A report by Alan Berube and Natalie Holmes of the Brookings Institution, City and Metropolitan Inequality on the Rise, Driven by Declining Incomes, shows that income inequality in the United States is higher today than before the Great Recession. The report also notes that housing is less affordable for low income households in cities with higher levels of inequality.
Using data from the American Community Survey, researchers compared the ratio of households with the highest incomes (95th percentile) to those with the lowest incomes (20th percentile) from 2007 to 2014. The ratio of highest incomes to lowest incomes rose nationally during those years from 8.5 to 9.3, indicating a marked increase in inequality.
Of the 100 metropolitan areas examined, 57 saw inequality rise. In most of metropolitan areas where inequality rose, incomes dropped significantly at the bottom of the income distribution while remaining stable or dropping only modestly at the top of the income distribution. Income inequality in cities followed a similar pattern but, compared to metropolitan areas, fewer registered statistically significant changes. The largest increases in inequality for cities were observed in mid-sized cities such as New Haven, New Orleans, Boise, Knoxville, Stockton, and Cincinnati.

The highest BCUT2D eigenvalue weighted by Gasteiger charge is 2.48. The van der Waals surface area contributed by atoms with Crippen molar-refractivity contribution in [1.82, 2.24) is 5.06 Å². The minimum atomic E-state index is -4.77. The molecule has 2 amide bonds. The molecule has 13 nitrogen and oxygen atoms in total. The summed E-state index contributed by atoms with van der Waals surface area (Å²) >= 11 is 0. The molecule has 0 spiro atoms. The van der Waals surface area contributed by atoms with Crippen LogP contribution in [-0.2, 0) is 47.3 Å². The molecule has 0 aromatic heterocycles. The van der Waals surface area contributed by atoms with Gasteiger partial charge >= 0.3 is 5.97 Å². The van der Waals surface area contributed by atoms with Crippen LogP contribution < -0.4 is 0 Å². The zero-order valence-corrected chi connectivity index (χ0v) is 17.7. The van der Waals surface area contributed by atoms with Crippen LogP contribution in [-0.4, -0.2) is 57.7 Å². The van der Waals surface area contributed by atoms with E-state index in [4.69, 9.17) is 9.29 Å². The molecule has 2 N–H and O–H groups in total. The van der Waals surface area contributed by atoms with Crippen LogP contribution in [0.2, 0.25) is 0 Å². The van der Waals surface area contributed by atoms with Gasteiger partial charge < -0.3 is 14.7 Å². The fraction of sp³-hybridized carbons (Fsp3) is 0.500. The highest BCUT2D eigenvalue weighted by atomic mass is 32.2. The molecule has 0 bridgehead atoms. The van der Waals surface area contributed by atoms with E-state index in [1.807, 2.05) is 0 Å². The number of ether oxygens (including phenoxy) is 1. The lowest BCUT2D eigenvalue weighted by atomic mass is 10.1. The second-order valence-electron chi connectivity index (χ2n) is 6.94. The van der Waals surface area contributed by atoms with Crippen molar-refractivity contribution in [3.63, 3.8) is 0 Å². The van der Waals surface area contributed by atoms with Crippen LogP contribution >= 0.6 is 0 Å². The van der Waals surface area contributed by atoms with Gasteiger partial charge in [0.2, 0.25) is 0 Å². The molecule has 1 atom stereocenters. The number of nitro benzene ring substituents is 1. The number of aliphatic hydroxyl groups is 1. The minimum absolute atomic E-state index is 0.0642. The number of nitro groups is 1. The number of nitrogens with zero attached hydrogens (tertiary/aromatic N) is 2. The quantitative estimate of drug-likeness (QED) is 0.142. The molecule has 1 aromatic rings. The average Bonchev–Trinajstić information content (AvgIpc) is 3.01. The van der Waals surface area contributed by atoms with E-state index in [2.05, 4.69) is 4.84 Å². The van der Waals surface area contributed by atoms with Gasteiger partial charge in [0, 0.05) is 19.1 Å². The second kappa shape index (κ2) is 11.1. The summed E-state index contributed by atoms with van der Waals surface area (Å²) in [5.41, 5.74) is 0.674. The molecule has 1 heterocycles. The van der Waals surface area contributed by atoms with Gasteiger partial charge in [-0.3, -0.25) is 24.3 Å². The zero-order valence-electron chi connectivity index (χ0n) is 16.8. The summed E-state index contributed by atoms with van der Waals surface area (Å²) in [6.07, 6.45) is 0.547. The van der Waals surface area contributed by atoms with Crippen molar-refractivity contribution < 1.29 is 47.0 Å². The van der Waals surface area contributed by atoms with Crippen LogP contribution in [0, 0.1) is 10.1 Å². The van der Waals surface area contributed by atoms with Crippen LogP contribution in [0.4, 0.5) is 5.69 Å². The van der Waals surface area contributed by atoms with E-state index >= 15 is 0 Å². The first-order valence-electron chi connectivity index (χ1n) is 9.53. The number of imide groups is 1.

The authors also examined the relationship between income inequality and housing affordability across cities. They looked at the 20th percentile of rental costs as a percentage of the 20th percentile of household incomes and found that greater income inequality correlates with decreases in housing affordability for low income households. Additionally, the percentage of incomes at the 95th percentile correlated significantly with rental costs for low income households. This suggests that housing markets in cities with high inequality are more responsive to the demand for rental housing for higher income households and less responsive to the demand for housing affordable to lower income households.
City and Metropolitan Inequality on the Rise, Driven by Declining Incomes is available at http://brook.gs/1J5jnl8